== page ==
I went deep sea fishing... and I won!
"Give a man a fish and you feed him for a day. Teach a man to fish and you feed him for a lifetime."
- Chinese Proverb
I was excited when they said to me “Would you like to go out on a behind the scenes deep-sea fishing trip?” Did you really have to ask? The beauty of being out on the water was enough for me. I couldn’t imagine living in a land locked area. Jacksonville gives you the opportunity to experience water in all forms. We have creeks, rivers, lakes and the ocean, all available for water-related activities. Also, since I consider myself a lady fisherman from tagging along with my granny over the years, where do I sign up?
A Chartered Trip
We started our day at the Morningstar Marina at about one in the afternoon. This was a bonus, considering in all my years of fishing with my granny, she made us get up at the crack of dawn. There we met with Captain Don Dingman of Hook the Future and sports author Bob McNally. Armed with my personal cooler, jacket, snacks and excitement, we boarded Capt. Don’s Salt Life sponsored 30ft boat and headed out through the St. Johns River inlet into the open Atlantic.
In Search of Red Fish
As we used the high-tech radars to decide upon the best place to drop anchor, Capt. Don and Bob McNally explained that we would be fishing for red fish. Red fish are one of the most popular sport fish in Florida, also known as red drum. They explained the cycle of the red fish and the rules of sports fishing. Apparently, the waters coming right after hurricane season is a great time for a red fish spawn. Being that I’d never fished from a boat I was excited about the extra gear needed to guarantee a great catch. There is a belt-like mechanism that you must wear that holds your pole while you are reeling the fish in. One of its sole purposes is to keep the fish from snatching you off the boat, so it is quite important.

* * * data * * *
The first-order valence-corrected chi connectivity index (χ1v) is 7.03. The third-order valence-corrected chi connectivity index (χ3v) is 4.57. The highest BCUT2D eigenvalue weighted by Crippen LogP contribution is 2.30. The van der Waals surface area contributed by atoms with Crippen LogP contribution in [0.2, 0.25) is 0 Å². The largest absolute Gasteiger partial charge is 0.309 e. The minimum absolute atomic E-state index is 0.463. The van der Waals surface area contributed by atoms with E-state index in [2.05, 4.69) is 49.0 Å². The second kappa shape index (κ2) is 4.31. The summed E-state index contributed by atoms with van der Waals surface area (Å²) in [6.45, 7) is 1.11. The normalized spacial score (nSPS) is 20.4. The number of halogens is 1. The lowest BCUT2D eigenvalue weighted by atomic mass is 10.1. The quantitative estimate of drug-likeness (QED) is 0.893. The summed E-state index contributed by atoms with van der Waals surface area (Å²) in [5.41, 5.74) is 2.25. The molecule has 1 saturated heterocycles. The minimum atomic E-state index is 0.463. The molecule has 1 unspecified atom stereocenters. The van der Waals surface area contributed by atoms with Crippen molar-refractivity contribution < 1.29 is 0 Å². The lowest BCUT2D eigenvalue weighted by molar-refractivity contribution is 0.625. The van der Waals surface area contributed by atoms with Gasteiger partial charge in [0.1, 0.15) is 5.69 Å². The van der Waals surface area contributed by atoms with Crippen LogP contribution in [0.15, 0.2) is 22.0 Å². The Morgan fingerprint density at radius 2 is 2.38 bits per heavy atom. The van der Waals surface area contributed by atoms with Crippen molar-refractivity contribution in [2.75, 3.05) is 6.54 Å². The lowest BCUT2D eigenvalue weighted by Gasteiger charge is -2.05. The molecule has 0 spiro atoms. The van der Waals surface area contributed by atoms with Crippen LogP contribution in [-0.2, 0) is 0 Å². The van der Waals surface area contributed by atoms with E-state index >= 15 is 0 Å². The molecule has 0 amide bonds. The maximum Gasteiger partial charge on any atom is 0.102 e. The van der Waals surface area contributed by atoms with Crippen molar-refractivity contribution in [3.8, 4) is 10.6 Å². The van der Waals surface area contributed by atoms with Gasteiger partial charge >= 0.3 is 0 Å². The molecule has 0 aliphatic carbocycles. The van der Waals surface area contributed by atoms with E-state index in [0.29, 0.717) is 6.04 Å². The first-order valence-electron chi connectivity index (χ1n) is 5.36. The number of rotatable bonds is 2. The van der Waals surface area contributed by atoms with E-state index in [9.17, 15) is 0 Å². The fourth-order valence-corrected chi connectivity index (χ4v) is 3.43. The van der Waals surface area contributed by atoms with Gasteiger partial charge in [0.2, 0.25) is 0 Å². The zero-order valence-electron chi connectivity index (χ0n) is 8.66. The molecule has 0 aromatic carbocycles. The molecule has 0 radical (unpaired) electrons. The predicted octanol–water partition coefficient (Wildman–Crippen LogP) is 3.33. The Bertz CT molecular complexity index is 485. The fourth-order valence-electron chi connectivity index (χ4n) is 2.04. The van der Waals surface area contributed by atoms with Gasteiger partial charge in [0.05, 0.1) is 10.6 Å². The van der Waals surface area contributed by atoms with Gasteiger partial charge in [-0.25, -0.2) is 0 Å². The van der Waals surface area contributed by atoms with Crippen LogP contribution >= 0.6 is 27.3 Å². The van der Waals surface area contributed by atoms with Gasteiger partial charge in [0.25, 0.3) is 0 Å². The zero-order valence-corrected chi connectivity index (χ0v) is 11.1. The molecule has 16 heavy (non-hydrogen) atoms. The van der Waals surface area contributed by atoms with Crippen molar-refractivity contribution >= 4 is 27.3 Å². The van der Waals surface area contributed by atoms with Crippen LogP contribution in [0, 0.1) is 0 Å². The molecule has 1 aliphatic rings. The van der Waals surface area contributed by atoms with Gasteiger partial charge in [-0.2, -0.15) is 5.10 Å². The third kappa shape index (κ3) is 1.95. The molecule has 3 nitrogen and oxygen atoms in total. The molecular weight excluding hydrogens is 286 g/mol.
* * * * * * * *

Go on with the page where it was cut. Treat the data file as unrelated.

Catch and Release
Once we started reeling in fish, much of what was taught became a blur after seeing the size of the fish and imagining all the ways I would prepare it to eat. Imagine my disappointment when my first catch was 42 inches and they told me to name it, tag it and release it back to sea. Competitively, I caught the biggest fish on board, but I will likely never become a sports fisherman - I have to be able to eat what I catch. Since I couldn’t take him home to eat, my prize catch ‘VJax’ is somewhere out to sea dodging hooks and growing into someone else’s prize catch. In Florida, you can keep up to two red fish per person per day, that are 18” to 27” (other regulations apply). If you would like to test the waters on recreational and sports fishing, check out one of Jacksonville’s many fishing charters.
About the Author
Local Expert- Only In Jax